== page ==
Favorite book? Favorite band?
Ursula Hegi’s Stones From the River. I LOVE that book. I love the writing, the emotion, the protagonist. It was the book that showed me I could write the story I wanted to write.
Favorite band – oh, that is hard! I am a child of the 80s so I have a strong affinity for Prince and Journey (shut up). As for contemporary music, no one holds a candle to Elbow. Guy Garvey’s voice is magic.
Finally, talk about your book. Obviously. What was difficult about writing it? Easy? Can you talk about your next project?

My most favorite question! River in the Seais my baby. My firstborn. It’s not my first novel, but it’s the first novel that I felt ought to be in the world, rejections be damned. This was not an easy book to write at all, for many reasons. First, it’s historical and based on true events. I had never written anything remotely like this, and I became completely mired in painting everything as accurately as possible. Which does not a good novel make. I also really struggled with how to present the setting and history in an organic way. What’s the right balance of exposition to scene? I tried the second chapter data dump, a technique that does NOT work, ever. I tried a prologue. Nope. What helped me considerably was reading sci-fi, believe it or not; good sci-fi must build a believable world while avoiding clunky explanations. 
Writing this novel was also difficult because it is based on my mother’s early years. How do you imagine your own mother as a teenager? And how do you make the character your own? I really had to divorce myself from the idea that Leen in the book is Leen in real life, and realize that Leen must be a character fully real to me, and that was the only way she was going to be real to readers.
Finally, I wrestled enormously with self-doubt and getting in my own way. It doesn’t help that despite winning some awards and fellowships (yay) I was rejected by publishers (boo). When I finally decided to take matters in my own hands and give in to that nagging feeling that wouldn’t go away, this feeling that told me the book should not be shelved, I didn’t look back.  I’m starting to reach more readers and am excited about River in the Sea’s future.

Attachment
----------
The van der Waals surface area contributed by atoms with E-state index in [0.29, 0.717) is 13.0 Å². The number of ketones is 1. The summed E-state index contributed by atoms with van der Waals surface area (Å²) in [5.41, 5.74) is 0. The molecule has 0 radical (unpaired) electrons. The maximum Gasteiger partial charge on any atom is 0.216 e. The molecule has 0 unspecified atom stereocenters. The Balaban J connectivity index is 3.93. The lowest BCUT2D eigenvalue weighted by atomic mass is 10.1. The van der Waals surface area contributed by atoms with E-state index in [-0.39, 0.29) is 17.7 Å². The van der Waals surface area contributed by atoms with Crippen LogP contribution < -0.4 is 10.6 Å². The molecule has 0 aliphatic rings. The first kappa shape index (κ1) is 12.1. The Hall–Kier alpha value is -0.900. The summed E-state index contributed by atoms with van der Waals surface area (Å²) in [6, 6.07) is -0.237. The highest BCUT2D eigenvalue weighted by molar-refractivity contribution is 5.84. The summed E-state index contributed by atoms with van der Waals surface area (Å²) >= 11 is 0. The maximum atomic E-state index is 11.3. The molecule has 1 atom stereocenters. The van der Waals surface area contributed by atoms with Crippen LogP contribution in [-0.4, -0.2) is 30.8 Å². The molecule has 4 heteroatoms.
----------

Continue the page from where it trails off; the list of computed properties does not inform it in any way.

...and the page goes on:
My next project finally has a title. The Sleeping Fields is a YA novel that on the surface will be familiar to many; it’s a paranormal romance of sorts. I call it a good old-fashioned ghost story, but yet, I really want to turn the ideas of a love triangle in which the young woman must choose and “love triumphs all” – even death – on their respective heads. I’m a little over halfway through the first draft and Thea, my main character, is starting to behave very, very badly. It’s pretty nerve-wracking to write (but also good fun!). I’m hoping to release it by the end of 2012. 

Yes, I do the same interview every time. And I haven’t been let down with the answers yet. I love hearing about the writing process, likes and dislikes, and the next project. I ask questions I want to know the answers to. I am also really looking forward to The Sleeping Fields. If it is as great as River in the Sea was, I am sure I will love it.

Giveaway Time!!
Up for grabs I have 1 paperback copy of River in the Sea (United States entrants only), and one e-book copy(all formats, International). 

Giveaway ends a week and a half from now on January 26th. Winners will be notified by email.

Enter using the Rafflecopter widget below.

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2 responses to “Author Interview with River in the Sea’s Tina Boscha and a Giveaway

  1. Lovely interview. Like Tina, I love to hear the answer to the writing process question. While not a writer myself, I just love to see how the process works!